Three such very different young women, and yet Society seems to reward Dorinda Montgomery more than it does the virtuous girl pushed into marriage with a suitably older husband. Certainly this is how it seems to Leonie Lynch, the only one of the three who has quite made up her mind to dedicate herself to something other than marriage...
It is late autumn, 1962, and darkness is falling, but not just over the idyllic fishing port of Bexham. The threat of atomic warfare is so real that people are taking their children to work, or staying home with their families as they face what they think might be the end of the world. For some, the threat is all the more bewildering as they struggle to understand the new generation of the Sixties, a generation for whom they made so many wartime sacrifices, for whom they had such high hopes. No sooner has the threat of nuclear war seemed to have passed than Judy, Mathilda and Rusty are facing a new, personal crisis brought about by their teenage children. Much as Waldo Astley would like to remain on the sidelines, he finds it impossible, and this too brings about bitter opposition from those caught up in the near-tragedy. Still grieving for his lost wife, he tries his best to help his three friends, only to find himself falling in love with one of them.
Meanwhile the younger generation have their own problems, all of which involve their families. That all the generations find themselves once more united in a battle, this time to save the village they love, is both an irony and finally, a saving grace. Once more an enemy has to be defeated, once more they must arm themselves, but this time for a war of a very different kind.
Portia and Emily meet to launch their daughters on an unsuspecting Society for the London Season of 1913. Both are determined that their offspring, Phyllis and Edith, will catch the eye of their friend May's son, a future Duke. If that were all, the Season would be a relatively simple affair, but since Portia is recently widowed and Emily is away from her husband, life is bound to get more interesting.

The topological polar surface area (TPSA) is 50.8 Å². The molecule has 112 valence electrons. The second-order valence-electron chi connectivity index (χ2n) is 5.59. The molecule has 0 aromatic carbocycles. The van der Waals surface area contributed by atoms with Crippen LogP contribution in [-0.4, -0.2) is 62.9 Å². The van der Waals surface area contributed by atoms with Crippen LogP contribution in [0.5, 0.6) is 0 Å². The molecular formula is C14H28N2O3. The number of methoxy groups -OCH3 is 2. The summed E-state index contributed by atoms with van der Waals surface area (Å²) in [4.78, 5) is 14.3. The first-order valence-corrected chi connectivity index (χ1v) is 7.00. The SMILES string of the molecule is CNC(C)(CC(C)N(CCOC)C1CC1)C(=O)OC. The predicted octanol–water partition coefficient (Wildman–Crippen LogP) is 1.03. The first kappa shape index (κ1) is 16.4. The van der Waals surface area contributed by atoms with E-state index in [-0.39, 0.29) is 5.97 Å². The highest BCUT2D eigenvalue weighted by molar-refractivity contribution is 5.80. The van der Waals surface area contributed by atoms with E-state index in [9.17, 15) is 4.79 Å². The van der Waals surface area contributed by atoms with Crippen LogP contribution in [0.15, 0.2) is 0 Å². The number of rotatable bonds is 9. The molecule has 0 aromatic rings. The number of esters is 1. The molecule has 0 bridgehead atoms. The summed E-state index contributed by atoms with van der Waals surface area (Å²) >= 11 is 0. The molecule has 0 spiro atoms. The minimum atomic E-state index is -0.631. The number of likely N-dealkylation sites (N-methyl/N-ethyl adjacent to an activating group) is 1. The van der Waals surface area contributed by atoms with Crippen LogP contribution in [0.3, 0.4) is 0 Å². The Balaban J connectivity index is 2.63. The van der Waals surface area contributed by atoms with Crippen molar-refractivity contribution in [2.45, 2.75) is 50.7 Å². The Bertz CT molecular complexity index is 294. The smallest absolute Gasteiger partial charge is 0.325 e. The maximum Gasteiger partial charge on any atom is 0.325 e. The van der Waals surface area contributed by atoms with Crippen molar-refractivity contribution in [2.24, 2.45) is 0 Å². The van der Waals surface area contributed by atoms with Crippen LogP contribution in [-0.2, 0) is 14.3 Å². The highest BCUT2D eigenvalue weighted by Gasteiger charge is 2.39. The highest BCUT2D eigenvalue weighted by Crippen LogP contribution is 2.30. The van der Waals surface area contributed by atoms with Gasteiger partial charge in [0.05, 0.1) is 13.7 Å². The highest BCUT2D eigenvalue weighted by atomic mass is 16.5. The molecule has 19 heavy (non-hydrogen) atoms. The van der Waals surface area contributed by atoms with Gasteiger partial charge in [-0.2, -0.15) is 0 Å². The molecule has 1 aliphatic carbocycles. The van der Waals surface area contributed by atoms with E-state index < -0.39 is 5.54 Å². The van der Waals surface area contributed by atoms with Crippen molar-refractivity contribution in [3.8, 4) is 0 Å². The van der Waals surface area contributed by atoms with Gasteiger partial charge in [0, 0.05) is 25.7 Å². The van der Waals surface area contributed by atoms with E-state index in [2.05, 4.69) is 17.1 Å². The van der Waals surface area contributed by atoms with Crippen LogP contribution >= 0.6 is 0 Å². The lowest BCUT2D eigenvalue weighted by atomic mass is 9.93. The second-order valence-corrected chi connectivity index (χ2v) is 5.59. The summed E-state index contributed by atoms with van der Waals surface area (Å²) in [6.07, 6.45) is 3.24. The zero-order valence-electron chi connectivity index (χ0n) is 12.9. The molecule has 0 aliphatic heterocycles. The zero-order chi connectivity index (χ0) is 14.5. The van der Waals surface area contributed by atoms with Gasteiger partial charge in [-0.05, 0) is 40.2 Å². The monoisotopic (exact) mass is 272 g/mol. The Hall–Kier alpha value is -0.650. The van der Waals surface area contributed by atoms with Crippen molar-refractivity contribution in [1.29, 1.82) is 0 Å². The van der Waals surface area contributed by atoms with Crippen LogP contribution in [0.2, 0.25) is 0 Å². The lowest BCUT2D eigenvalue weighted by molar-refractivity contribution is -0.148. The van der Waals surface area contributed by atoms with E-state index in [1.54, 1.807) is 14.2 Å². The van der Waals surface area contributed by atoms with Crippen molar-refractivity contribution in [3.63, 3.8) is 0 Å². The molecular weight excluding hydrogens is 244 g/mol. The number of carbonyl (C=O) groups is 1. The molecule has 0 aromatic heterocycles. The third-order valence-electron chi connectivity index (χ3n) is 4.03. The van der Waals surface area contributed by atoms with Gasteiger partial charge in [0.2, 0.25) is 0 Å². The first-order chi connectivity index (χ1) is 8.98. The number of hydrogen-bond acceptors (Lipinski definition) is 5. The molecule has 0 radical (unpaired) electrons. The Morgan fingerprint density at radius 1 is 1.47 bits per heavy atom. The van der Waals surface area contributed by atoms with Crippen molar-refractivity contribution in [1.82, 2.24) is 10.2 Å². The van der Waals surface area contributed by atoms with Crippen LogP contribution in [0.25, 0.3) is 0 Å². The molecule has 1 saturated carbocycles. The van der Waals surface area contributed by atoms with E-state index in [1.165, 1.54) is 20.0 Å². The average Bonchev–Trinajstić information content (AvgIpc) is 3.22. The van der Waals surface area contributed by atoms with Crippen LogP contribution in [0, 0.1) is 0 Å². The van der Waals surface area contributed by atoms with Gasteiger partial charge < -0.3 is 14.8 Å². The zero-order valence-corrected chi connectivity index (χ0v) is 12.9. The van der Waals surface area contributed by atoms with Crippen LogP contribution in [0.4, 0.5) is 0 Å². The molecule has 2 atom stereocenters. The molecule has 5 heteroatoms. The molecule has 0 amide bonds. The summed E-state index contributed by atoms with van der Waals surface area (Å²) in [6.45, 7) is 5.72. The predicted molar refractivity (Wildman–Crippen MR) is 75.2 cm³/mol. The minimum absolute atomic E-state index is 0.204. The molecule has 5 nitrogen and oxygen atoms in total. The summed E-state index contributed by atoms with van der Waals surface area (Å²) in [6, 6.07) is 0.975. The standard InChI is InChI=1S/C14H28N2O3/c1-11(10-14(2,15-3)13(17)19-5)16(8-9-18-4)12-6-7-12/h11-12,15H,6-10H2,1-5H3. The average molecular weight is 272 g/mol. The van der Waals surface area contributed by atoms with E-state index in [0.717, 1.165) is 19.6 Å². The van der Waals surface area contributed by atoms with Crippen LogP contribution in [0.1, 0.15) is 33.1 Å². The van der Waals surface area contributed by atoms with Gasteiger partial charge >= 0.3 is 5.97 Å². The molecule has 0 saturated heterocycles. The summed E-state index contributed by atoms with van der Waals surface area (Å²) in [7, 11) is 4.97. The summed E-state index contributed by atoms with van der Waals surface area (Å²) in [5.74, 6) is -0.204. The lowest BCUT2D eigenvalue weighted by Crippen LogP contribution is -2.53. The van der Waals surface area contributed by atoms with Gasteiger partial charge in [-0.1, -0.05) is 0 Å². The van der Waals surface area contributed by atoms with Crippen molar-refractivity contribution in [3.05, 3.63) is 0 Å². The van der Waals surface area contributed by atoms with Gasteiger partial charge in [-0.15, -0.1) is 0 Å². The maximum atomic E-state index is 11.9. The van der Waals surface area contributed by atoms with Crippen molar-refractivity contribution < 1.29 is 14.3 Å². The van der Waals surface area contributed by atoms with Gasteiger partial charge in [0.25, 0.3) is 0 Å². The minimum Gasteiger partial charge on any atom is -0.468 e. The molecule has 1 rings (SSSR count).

Meanwhile, their arch-enemy Daisy Lanford, fallen on hard times due to extravagance and too many lovers, is busy launching American heiresses. However, her protegee, Sarah Hartley Lambert, whilst an engaging girl, is not the wild success Daisy hopes for. This is largely due to the machinations of Phyllis, who, having formed an unholy alliance with Edith, is intent on spoiling the American girl's chances.
As always, the Season is fraught with dangers for both the young and the middle-aged, while the old observe, knowing it has all gone on before. It will be a minor miracle if all three girls find husbands before the end of the Season, and their mothers, not to mention Daisy Lanford, renewed happiness.
Sunny's mundane country life is changed overnight when handsome, stylish Gray's Bentley breaks down outside her parents' cottage in Rushington. It seems that he may have fallen in love with her.Although Sunny herself remains unconvinced, her best friend Arietta believes that Sunny is soon to be set on the road to wealth and happiness.
Shortly after meeting Gray for the second time at a local ball, Sunny is invited out by his close friend, the beautiful socialite, Leandra Fortescue, who tells her over lunch that Gray wants to marry her if she will accept certain conditions. Sunny does accept, even as Arietta is leaving Rushington to work in London.
Sunny soon joins Arietta at her cheerfully chaotic lodgings. It is here that she realises that she can find the sort of contentment that has eluded sophisticates such as Gray and Leandra.Here too she meets Hart and, despite being engaged to Gray, falls in love with him, just as Arietta has fallen for his friend, jazz-playing painter, Sam. By chance Arietta comes into a secret about Gray, but is afraid to tell Sunny, and yet not to tell her might ruin her future.
After twenty years of marriage, Nina had offloaded serial philanderer Joe and was happy enough, thank you, coping alone with their two demanding daughters and her own hectic life. It felt like freedom, not having to wonder constantly where Joe was, who with and up to what.
But into Nina's new, carefree life some disturbing elements began to appear. A flasher had been accosting young girls on the nearby common, leaving every man in the area under suspicion. Home, to Nina, no longer felt so safe. And Joe, during one of his oh-so-civilised monthly lunches with Nina, revealed that the new love in his life, pin-thin, power-dressed Catherine, had decided that she now required a baby. But babies, Joe told Nina, were what he did with her: a remark that Nina found oddly unsettling...